If those aren’t enough reasons for Bulldogs fans to detest the blue turf, here’s the coup de grace: Boise State, in 2009, successfully trademarked its blue turf with the U.S. Patent and Trademark Office. Subsequently, the trademark was expanded from blue to “non-green.”

Which means that any institution or team, from high school to college to the pros, that wishes to install a field colored something other than green must first get permission from Boise State or risk a lawsuit.

That takes some nerve. Which goes arm in arm with …

Blue turf
A crew member works on the Boise State logo at midfield of Albertsons Stadium, site of Saturday’s Mountain West Conference championship game between Fresno State and Boise State. JOE JASZEWSKI

General arrogance

This one is more of a feeling than something you can put your finger on. But when a program wins as much as the Broncos do, an attitude of superiority and smugness manifests itself.

It’s a sense one gets from observing not only coaches and players, but also fans and (at times) the media covering the program. We’re better than you – and we know it.

The Mountain West likes them best

In 2012, when conferences were busy realigning, Boise State was being wooed by the then-Big East. In order to keep its flagship team, the Mountain West agreed to a deal that guaranteed the Broncos more television appearances on ESPN and more revenue than other schools.

In addition, the conference agreed to certain rules (since changed) that allowed Boise State to host last year’s MW championship game against the same Bulldogs squad they lost to a week before.

Sometimes it feels like there’s one set of rules for the favorite sons and another for 11 red-headed stepchildren.

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They get the fairy tale ending. Fresno State gets the pumpkin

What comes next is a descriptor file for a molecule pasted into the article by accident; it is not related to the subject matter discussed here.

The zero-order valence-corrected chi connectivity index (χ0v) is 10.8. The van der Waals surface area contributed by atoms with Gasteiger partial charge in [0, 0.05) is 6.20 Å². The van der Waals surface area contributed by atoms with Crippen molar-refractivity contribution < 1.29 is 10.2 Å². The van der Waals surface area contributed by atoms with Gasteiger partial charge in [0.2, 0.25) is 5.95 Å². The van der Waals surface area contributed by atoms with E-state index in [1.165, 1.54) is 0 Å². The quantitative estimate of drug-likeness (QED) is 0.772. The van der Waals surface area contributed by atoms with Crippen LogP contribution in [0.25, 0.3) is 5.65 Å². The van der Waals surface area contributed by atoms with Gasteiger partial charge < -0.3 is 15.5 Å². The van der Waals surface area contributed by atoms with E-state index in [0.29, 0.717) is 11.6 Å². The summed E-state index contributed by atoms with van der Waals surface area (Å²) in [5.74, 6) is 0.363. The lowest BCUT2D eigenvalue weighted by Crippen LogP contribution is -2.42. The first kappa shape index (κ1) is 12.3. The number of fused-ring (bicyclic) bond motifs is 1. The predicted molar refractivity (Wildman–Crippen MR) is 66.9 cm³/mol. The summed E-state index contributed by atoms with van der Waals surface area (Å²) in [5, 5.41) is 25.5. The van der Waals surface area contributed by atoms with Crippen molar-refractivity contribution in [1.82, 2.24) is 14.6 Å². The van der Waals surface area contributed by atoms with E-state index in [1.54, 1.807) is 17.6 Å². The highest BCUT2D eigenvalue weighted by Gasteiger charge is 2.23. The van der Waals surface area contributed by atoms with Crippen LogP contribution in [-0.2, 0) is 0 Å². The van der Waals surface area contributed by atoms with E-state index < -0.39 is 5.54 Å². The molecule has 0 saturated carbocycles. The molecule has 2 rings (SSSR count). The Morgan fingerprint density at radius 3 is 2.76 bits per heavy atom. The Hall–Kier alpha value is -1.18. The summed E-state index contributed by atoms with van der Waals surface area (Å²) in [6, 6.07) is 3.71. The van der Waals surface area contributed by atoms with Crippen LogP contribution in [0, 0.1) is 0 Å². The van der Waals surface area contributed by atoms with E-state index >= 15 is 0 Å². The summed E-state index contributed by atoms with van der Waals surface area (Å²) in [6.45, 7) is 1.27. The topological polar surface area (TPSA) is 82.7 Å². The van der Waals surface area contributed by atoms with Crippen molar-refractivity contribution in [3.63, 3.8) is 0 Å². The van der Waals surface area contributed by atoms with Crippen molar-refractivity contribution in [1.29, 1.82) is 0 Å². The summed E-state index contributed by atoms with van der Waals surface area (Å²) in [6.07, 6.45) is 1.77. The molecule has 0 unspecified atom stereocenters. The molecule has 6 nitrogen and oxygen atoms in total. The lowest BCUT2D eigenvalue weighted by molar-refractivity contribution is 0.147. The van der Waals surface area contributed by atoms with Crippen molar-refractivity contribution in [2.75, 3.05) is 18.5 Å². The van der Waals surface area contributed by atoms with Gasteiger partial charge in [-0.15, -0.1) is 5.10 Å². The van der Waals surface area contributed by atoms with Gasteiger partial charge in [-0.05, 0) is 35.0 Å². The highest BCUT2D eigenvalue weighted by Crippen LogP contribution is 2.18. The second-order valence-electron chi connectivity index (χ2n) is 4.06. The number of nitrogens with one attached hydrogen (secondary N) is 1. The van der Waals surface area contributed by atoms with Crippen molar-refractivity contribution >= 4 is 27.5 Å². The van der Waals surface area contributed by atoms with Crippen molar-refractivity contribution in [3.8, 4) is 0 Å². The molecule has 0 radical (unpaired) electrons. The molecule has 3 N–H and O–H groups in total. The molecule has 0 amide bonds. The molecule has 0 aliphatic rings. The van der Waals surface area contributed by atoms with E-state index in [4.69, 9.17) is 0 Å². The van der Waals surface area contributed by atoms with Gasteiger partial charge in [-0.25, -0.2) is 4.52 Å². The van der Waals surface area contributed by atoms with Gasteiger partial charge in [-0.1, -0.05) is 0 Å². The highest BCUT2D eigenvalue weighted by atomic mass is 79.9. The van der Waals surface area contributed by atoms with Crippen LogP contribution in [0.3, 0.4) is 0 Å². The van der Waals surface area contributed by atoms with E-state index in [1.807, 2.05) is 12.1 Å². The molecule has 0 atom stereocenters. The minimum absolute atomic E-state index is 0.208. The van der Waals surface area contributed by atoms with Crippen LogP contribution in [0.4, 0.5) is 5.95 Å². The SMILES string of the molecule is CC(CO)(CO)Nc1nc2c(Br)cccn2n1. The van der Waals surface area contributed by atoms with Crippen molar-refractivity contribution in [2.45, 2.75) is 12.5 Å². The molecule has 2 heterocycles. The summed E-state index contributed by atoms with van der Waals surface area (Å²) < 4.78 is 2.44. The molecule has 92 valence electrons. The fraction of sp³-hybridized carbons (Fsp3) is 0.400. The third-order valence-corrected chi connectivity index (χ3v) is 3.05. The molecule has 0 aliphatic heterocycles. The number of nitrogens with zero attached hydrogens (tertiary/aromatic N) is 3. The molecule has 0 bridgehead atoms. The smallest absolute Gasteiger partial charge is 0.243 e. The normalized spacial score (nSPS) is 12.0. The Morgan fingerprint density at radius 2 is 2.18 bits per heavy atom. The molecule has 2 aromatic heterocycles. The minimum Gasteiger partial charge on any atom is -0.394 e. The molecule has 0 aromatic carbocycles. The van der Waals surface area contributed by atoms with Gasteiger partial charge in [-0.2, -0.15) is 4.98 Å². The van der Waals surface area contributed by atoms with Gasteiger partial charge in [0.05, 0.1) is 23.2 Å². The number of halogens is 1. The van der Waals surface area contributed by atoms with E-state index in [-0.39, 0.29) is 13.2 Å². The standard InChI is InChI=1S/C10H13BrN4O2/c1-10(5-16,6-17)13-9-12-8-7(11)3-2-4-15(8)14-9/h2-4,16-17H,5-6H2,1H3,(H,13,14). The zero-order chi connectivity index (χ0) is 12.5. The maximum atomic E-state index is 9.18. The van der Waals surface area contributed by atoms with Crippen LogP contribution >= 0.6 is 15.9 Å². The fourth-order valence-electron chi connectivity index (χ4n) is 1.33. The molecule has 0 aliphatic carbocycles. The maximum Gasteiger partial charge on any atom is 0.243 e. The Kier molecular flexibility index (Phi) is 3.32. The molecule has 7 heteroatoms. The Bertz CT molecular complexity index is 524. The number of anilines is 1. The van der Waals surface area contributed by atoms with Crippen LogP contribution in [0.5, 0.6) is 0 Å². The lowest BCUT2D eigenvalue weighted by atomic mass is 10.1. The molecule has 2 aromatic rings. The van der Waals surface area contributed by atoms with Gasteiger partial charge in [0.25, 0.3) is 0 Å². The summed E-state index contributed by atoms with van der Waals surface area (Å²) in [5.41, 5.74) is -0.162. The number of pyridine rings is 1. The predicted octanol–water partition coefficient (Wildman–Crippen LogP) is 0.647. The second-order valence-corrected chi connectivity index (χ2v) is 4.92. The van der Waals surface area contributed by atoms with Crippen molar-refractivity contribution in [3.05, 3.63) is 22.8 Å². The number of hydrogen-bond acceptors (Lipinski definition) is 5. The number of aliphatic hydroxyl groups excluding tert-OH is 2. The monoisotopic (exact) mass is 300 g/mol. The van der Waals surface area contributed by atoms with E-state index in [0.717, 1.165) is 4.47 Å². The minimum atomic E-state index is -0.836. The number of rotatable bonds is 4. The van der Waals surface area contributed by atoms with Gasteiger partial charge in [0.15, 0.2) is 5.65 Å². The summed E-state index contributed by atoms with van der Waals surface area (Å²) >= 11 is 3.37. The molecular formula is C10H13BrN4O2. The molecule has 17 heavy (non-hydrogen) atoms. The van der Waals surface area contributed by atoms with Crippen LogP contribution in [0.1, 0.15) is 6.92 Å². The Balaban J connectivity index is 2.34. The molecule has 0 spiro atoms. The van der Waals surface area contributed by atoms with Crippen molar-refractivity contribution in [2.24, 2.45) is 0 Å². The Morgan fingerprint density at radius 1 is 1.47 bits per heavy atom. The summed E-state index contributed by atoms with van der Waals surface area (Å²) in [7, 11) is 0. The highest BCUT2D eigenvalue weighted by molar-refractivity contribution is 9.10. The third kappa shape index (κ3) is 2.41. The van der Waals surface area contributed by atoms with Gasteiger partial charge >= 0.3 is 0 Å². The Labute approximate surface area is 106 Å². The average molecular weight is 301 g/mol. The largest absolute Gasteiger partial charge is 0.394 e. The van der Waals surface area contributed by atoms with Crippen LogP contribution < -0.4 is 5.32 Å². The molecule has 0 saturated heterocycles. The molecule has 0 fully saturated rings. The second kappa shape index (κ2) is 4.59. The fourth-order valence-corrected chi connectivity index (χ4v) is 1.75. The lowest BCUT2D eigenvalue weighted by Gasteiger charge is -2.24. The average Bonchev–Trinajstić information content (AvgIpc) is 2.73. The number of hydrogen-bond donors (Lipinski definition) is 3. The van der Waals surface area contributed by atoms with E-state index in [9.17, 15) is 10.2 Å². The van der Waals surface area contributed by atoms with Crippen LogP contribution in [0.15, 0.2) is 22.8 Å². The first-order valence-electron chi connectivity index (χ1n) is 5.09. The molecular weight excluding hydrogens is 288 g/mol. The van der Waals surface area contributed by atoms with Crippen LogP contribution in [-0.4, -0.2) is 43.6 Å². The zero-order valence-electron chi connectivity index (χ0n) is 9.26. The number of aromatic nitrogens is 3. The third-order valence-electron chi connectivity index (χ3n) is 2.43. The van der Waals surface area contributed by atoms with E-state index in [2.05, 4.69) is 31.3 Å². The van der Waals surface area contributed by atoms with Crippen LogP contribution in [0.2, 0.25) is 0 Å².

When the Broncos have a chance on the big stage, they rise to the occasion. No one will ever forget the 2007 Fiesta Bowl’s decisive Statue of Liberty play or how star tailback Ian Johnson dropped to one knee and proposed to his girlfriend, a Boise State cheerleader, after the game.

Statue left
Boise State quarterback Jared Zabransky (5) hands the ball off behind his back to tailback Ian Johnson, who turned the Statue of Liberty play into a 43-42 overtime victory over Oklahoma on Monday, Jan. 1, 2007, in Glendale, Ariz. Ted S. Warren Associated Press file

Those moments are an indelible part of college football history.

The Bulldogs, by contrast, always seem to stumble when they get their turn in the spotlight. Give up 62 points to San Jose State? You’ve got to be joking.

Familiarity breeds contempt

Saturday’s game will mark the fourth meeting between the teams in a span of 372 days. Boise State is 2-1 in the previous three contests even though the Bulldogs hold a 59-58 combined scoring edge.

Fresno State has never played the same opponent so many times in such a short span. Why does it have to be them?

It’s Boi-se, not Boi-ze

Nothing irks Boiseians more when when you pronounce the name of their city with “z” instead of a soft “s.”

Which is why Frezno State Bulldogz fanz have my blezzing to enunciate how they pleaze.

Marek Warszawski: 559-441-6218, @MarekTheBee